We observed that sinus persisted in the presence of sequestrum. Once the sequestrum was resorbed or was extracted, the sinus healed. However, at times, the sinus, stopped draining even in the presence of sequestrum for a few days, which usually caused exacerbation of infection leading to septicaemia. This lead to reformation of abscess requiring surgical drainage along with institution of antibiotics. In case there was only inflammation, it could be controlled by systemic antibiotics alone. Such recurrences usually initiated fresh sequestration.
Adult osteomyelitis was seen in 20% of total cases. We observed that the sequential changes of osteomyelitis in adults remained same as in children. However unlike children they did not show tubular sequestration. The bone was diffusely involved with formation of multiple small cortical sequestra. The diagphyseal involvement with large sub-periosteal abscess was more common. Joint involvement was rare.
Joint was involved in 18 cases (hip - 10, knee-4), elbow-2, shoulder and ankle-1 each).
Contractures due to cicatrization of muscles resulting into deformity were present in 5 cases of knee and 3 cases of hip. Stiffness due to involvement of joint was present in 9 cases of hip, 4 cases of knee, 2 cases of elbow and 1 case each of shoulder and ankle.
Epiphyseal involvement resulted in deformity in 3 cases and shortening due to arrest in 12 cases.

  ::   Discussion Top

Hematogenous osteomyelitis is an infection of bone and marrow cavity. It is still a major problem in a developing country like India. It is seen in low income group of population due to low resistance because of poor nutrition, illiteracy and poor hygienic surroundings. The most common organism causing this infection has been found to be staphylococcus[7]. This fact is also seen in our study. Other organisms include streptococci, H. influenza, proteus and klebsiella. It occurs most commonly in infants and children although of late, more and more cases of acute osteomyelitis are being seen in the adults also [22],[24]. Our study comprises 20% of adult hematogenous osteomyelitis.
Acute osteomyelitis is a disease which when treated appropriately in the initial stages, can result into early resolution of bone. Some of our cases showed complete resolution when treated within 48 hours of onset. However, due to illiteracy, among poorer patients and lack of transportation, only a few seek early treatment. Hence, various stages of advanced disease can be seen in this population. Acute process of hematogenous osteomyelitis usually starts either in the upper or the lower metaphysis of a long bone. Faster growing epiphyseal ends are liable to get infected more commonly than the slower growing ends[22]. In our series, the lower end of femur, upper end of tibia and humerus were common sites of affection.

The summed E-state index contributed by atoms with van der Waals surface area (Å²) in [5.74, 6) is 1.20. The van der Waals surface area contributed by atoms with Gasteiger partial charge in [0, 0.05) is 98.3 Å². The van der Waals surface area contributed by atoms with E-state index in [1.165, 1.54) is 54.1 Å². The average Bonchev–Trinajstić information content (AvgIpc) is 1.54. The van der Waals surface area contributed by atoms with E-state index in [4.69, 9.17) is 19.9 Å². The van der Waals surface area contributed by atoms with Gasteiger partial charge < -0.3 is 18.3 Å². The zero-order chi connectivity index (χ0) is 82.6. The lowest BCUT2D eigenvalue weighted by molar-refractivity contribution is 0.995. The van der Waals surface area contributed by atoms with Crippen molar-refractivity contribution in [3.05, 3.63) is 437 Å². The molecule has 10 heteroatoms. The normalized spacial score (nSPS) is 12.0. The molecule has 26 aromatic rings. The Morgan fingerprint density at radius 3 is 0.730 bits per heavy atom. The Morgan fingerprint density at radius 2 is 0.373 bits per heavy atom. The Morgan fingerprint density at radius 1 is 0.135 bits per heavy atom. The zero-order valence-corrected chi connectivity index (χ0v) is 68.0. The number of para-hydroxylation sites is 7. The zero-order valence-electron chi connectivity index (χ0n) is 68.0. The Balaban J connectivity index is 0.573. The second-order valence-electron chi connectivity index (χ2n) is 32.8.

In acute bacillaemia and septicaemia along with the localisation of the infection are the major problems and require treatment with antibiotics[4],[5],[12],[13] and decompression[17] of bone abscess. This stage gets over within three weeks. A possibility of joint involvement should be looked for. Sub-acute stage is concerned with active repair of the damage done to the affected bone during acute stage. The process although quite slow, is very effective. In the presence of infection necrosed bone gradually separates from the living bone by osteoclastic activity of the invading granulation tissue. This process considerably weakens the bone. Simultaneously a subperiosteal new bone is also laid down to develop into involucrum. Pathological fracture develops during this stage as a natural course during separation of a tubular sequestrum, or as a result of minor trauma through a weakened segment of bone. By the time, the hematogenous osteomyelitis has reached a chronic stage, the repair process is almost over. The necrosed bone has separated into a sequestrum, and the bone has thickened and regained its strength by formation of involucrum (See [Figure - 1]). Often there are one or more discharging sinuses. The patient is fully active and does not require immobilisation.